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Baby killer

Yesterday in the garden, I wore my Angel of Infanticide hat. It’s orange, and caked with dried sweat, just like my everyday hat. I started my day in Patrice’s garden thinning some young radishes that I planted the week before last. I realize that nobody wins if the plants go unthinned and end up choking themselves to death, but I still hesitate when I’m faced with the choice of which healthy young plant to pluck from the live-giving soil. I look to pull up the weaker looking yougsters, but often times plant spacing dictates that I visit death upon strapping young specimens.

Later, I saw a tiny lizard wriggling thru the gravel. On a whim, I decided to catch him. After several failed grabs, I finally nabbed him along with a handful of gravel and grass. I could see him lying motionless in my hand. Motionless, except for the tip of his tail, which wriggled furiously. I relaxed my grip enough to extract some of the non-lizard material in my hand, and as I cleared away the blades of grass and tiny pebbles, I saw that the tail and the lizard no longer comprised a single, unified critter. The end of his tail had come away and wriggled to attract the predator’s attention, while the main body, which in time would grow a new tail, played it cool and waited for his chance to make a break for it. I set him down and resolved not to catch any more lizards.

Later, Patrice handed me a pair of scissors, and instructed me to cut the copious runners that the strawberry plants keep sending out. We’ve been cutting them for as long as I’ve worked in his garden. Earlier in the season, we would plant the tips in trays of potting soil for replanting or to sell, but now that we’ve planted all the new strawberry plants for which we have room and sold off all the flats of young plants that the locals seem to want to buy, we no longer take any care in our efforts to get the strawberries to cease their expansionist ambitions and save their resources for fruiting. I stuffed the severed runners back into the mulch, so that the nutrients the plants devoted to creating them will return to the soil and nourish the mother plants at their roots, but what mother wants to eat her own murdered children?

Best not to think in those terms, because I’ll continue my baby killing ways for as long as I work in the garden.


( 3 comments — Leave a comment )
(Deleted comment)
Aug. 28th, 2003 04:02 pm (UTC)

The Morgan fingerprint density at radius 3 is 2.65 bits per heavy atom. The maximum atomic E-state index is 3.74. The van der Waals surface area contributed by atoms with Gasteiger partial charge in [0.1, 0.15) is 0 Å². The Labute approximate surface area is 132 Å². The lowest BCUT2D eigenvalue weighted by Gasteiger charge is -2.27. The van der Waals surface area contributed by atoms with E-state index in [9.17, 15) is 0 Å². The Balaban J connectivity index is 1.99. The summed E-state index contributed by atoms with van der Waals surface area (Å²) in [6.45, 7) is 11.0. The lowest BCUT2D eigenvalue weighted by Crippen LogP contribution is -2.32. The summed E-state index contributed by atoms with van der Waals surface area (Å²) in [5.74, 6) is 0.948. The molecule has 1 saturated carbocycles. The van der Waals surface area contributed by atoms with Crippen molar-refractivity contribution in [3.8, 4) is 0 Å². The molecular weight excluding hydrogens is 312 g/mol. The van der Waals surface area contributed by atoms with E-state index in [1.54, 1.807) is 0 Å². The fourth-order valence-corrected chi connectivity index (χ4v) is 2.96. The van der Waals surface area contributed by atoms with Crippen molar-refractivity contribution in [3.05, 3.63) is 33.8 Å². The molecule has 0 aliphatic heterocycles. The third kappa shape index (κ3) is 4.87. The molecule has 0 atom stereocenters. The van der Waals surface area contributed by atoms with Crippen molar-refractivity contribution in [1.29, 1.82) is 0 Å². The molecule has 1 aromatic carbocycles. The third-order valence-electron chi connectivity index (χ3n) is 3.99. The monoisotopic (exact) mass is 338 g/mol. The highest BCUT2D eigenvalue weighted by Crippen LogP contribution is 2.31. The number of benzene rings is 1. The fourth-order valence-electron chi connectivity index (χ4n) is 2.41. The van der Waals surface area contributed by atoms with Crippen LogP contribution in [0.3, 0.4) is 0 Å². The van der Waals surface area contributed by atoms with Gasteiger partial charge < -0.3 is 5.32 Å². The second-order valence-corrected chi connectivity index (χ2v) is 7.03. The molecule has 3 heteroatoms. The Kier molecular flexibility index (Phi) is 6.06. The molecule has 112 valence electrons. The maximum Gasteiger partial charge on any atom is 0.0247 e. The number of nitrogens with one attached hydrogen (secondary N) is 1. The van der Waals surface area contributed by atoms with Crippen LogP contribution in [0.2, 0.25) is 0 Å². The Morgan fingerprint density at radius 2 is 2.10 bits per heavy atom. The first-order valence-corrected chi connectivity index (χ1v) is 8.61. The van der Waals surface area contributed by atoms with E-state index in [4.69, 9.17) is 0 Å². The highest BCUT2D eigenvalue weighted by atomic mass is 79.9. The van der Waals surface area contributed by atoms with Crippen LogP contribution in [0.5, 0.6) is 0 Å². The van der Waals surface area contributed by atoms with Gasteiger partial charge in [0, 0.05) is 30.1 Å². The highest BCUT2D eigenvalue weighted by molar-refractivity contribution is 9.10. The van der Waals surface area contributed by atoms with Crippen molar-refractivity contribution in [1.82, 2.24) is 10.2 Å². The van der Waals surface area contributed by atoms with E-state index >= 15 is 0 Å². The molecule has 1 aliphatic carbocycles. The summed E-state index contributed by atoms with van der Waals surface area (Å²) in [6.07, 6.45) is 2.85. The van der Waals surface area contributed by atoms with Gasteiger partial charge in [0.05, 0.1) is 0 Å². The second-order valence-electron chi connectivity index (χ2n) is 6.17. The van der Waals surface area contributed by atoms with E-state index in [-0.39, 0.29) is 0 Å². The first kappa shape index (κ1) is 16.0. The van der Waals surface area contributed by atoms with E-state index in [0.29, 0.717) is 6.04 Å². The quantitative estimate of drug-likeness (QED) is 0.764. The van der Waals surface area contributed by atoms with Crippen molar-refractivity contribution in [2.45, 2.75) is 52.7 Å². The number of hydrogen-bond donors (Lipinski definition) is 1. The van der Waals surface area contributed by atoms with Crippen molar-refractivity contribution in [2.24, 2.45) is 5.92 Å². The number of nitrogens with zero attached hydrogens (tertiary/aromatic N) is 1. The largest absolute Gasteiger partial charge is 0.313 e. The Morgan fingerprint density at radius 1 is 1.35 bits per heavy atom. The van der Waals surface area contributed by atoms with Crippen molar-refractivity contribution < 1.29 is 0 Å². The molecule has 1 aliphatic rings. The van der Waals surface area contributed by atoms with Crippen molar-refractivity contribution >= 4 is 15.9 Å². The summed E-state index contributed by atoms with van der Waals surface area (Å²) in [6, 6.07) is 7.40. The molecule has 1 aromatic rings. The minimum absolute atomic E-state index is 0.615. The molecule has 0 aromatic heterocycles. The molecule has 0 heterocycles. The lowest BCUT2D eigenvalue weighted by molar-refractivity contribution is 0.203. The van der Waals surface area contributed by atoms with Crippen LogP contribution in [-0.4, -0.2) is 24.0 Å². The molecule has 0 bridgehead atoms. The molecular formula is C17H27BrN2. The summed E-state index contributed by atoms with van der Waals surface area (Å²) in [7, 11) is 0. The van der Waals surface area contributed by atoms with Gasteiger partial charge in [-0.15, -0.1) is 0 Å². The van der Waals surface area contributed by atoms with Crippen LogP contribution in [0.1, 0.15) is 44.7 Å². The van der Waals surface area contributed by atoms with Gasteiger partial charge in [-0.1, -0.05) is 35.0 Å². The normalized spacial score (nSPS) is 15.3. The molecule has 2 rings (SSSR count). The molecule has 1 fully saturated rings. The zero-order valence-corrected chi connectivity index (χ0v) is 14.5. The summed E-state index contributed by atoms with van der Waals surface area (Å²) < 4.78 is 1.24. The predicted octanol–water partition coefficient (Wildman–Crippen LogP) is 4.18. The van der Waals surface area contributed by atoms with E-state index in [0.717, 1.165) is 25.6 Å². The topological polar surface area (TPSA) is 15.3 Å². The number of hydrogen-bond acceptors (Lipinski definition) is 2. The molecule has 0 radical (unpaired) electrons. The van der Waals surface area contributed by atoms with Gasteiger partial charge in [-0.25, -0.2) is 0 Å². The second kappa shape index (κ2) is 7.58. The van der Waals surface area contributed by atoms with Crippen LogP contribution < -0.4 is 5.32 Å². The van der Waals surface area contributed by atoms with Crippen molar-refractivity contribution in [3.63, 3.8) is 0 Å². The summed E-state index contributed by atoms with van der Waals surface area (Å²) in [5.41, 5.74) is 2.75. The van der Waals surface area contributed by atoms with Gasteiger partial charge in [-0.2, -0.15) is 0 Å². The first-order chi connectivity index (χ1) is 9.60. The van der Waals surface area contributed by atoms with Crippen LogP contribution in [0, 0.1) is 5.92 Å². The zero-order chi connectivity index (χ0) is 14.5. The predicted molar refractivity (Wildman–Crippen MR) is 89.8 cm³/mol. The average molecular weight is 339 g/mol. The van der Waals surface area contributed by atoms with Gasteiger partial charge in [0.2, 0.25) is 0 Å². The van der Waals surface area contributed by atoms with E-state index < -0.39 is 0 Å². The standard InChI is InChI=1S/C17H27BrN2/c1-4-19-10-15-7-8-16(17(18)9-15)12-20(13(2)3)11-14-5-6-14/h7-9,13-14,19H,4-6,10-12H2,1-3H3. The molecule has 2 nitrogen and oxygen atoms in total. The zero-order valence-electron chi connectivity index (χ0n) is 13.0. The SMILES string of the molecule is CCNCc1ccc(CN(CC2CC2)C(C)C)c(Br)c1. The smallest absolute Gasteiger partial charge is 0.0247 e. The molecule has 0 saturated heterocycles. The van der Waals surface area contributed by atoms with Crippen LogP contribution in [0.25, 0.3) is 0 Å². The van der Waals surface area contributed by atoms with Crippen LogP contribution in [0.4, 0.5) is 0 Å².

"but what mother wants to eat her own murdered children?"

Hamsters, or so I was told when I was a kid.

"Don't startle the mama hamster! If you do, she will kill and eat the baby hamsters!"

This was, of course, followed by my sister Mary and I running into the room with the hamster cage later that evening, flipping on the lights and screaming at the tops of our lungs.

It didn't work.
Aug. 29th, 2003 07:06 pm (UTC)
heads or tails
lots of lizards do that! it's a brilliant trick, i think..

i've struggled a lot with the havoc & mayhem & destruction that i cause in the natural world. For instance, I'll spend a long time on the ground watching tiny insects crawl around on tiny plants, all the drama that goes on in every square inch -- and then I stand up and walk around on the ground! stomp! Suddenly i'm godzilla--

no matter how careful we are, we kill things with every step..

But everything's destroying something. I mean that's how nature works. & as long as you don't make dramatic, unreasonable changes, you're just shifting life from one place to another. You kill a plant, but you feed the bacteria, fungi, insects, etc that decompose it. You kill an animal, but you save the plants or other animals that it would have eaten.

It's a crazy world that we live in, where that's the system, that's how life works.. a world where everything dies, (& most things aren't shy about it either, not like we are, they live & die in blazes of glory...)

i believe though in making a serious effort towards minimum harm. So i place gardening food before buying it, eating wild foods before gardening.

I feel silly sometimes... Like, whenever I go into the backyard I think carefully about where I'm stepping. I step under or around vines that bend over the path, instead of snapping them. I'm very respectful when I pick leaves or fruits (sometimes to eat & sometimes to study). In general I'm very cautious. And then a few days ago, my landlord decided to mow the whole thing:

a whole big meadow of goldenrods & asters & wild blackberries & milkweed.. this guy comes with a truck & destroys it all in a few hours.

& i go out & i'm still careful. i commiserate with the survivors, stand up a few straggling bushes. i step carefully to harm as few things as possible. meanwhile every day i can hear the lawnmowers running, hacking up whole fields of plants for no discernable purpose..

o well, crazy world
( 3 comments — Leave a comment )

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